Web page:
5. DARKNESS ALONE FILLED THE BOUNDLESS ALL, FOR FATHER, MOTHER AND SON WERE ONCE MORE ONE, AND THE SON HAD NOT AWAKENED YET FOR THE NEW WHEEL, AND HIS PILGRIMAGE THEREON.
6. THE SEVEN SUBLIME LORDS AND THE SEVEN TRUTHS HAD CEASED TO BE, AND THE UNIVERSE, THE SON OF NECESSITY, WAS IMMERSED IN PARANISHPANNA, TO BE OUTBREATHED BY THAT WHICH IS AND YET IS NOT. NAUGHT WAS.
7. THE CAUSES OF EXISTENCE HAD BEEN DONE AWAY WITH; THE VISIBLE THAT WAS, AND THE INVISIBLE THAT IS, RESTED IN ETERNAL NON-BEING — THE ONE BEING.
8. ALONE THE ONE FORM OF EXISTENCE STRETCHED BOUNDLESS, INFINITE, CAUSELESS, IN DREAMLESS SLEEP; AND LIFE PULSATED UNCONSCIOUS IN UNIVERSAL SPACE, THROUGHOUT THAT ALL-PRESENCE WHICH IS SENSED BY THE OPENED EYE OF THE DANGMA.
“Mr. A. Keightley: Don’t you think it would be a thing for some future Thursday, if you would take the senses and give us some principles to work upon?
Mme. Blavatsky: I would have all the physiologists sitting on me, if I did. Not in public you know.
Mr. A. Keightley: But you are not in public. You are only in Blavatsky Lodge.
Mme. Blavatsky: I am not learned enough to undertake such a thing as that.
Mr. B. Keightley: I think you could you do it, if you tried. We should be content with little elementary things, but I think you could give us the others, if you tried.
Mr. A. Keightley: At present, one works blindly in connection with these things, and often sets about working on matters which really are of no use, and have to be completely unlearned again.
Mme. Blavatsky: What does physiology say about it? You see, I am more capable of detecting mistakes if I see them; if I read a book on physiology, or if I hear somebody talk. It is a great deal easier for me to find the mistake than to come and tell you anything about the thing, because not knowing physiology or your technical terms, and not being sure how far they have progressed with their illusions and hallucinations, I do not know where to begin.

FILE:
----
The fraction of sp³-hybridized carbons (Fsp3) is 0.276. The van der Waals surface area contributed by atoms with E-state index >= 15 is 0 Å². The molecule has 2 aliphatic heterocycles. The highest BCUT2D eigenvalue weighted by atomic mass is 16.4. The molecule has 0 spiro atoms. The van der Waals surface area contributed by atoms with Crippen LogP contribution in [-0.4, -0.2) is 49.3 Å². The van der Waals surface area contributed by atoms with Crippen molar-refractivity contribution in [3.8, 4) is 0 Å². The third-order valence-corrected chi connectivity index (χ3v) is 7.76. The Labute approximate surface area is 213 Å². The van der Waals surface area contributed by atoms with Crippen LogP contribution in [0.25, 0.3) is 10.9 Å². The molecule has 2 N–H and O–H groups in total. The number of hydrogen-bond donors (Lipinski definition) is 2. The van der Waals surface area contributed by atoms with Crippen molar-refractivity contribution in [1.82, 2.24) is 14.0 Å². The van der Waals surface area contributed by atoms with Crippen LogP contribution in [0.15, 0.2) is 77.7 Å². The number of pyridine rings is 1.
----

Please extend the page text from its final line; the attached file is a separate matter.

Mr. A. Keightley: I shall be very happy to supply you with books.
Dr. Williams: He can supply illusions enough.
Mme. Blavatsky: Can you tell me, Dr. Williams, what they say in physiology about it?
Dr. Williams: They say a great deal.
Mme. Blavatsky: Do they say anything about this?
Dr. Williams: The only thing they say worth consideration is – or rather the deduction that may be made from what they do say is – every sense may be resolved into the sense of touch. You may call that the coordinating sense, and the deduction is made from their embryological investigations, which show that the sense of touch is the first and primary sense, and that all others have been evolved from that, since sight and sound and taste, everything, are simply more highly specialized or differentiated forms of touch. I know of nothing worthy of consideration.
Mme. Blavatsky: If you go to the trouble of reading the Anugita and the conversation between the brahmin and his wife, I can assure you, he teaches very good things to his wife there, and very philosophically. You won’t lose your time. He (Mr. Keightley) can lend it to you, if you like.
Really, it is worth reading, and the brahmin speaks there about the seven senses. All the time, he talks about the seven senses. It is translated by Max Muller. “Mind and Understanding” are the two extra senses, and I say it is very badly translated, because it does not mean that in Sanskrit at all.
I think the first sense, you understand, is sound, on the top of the ladder, on the last rune on the terrestrial plane. Maybe they will win their case by touch, but I do not think it is so.”
H. P. Blavatsky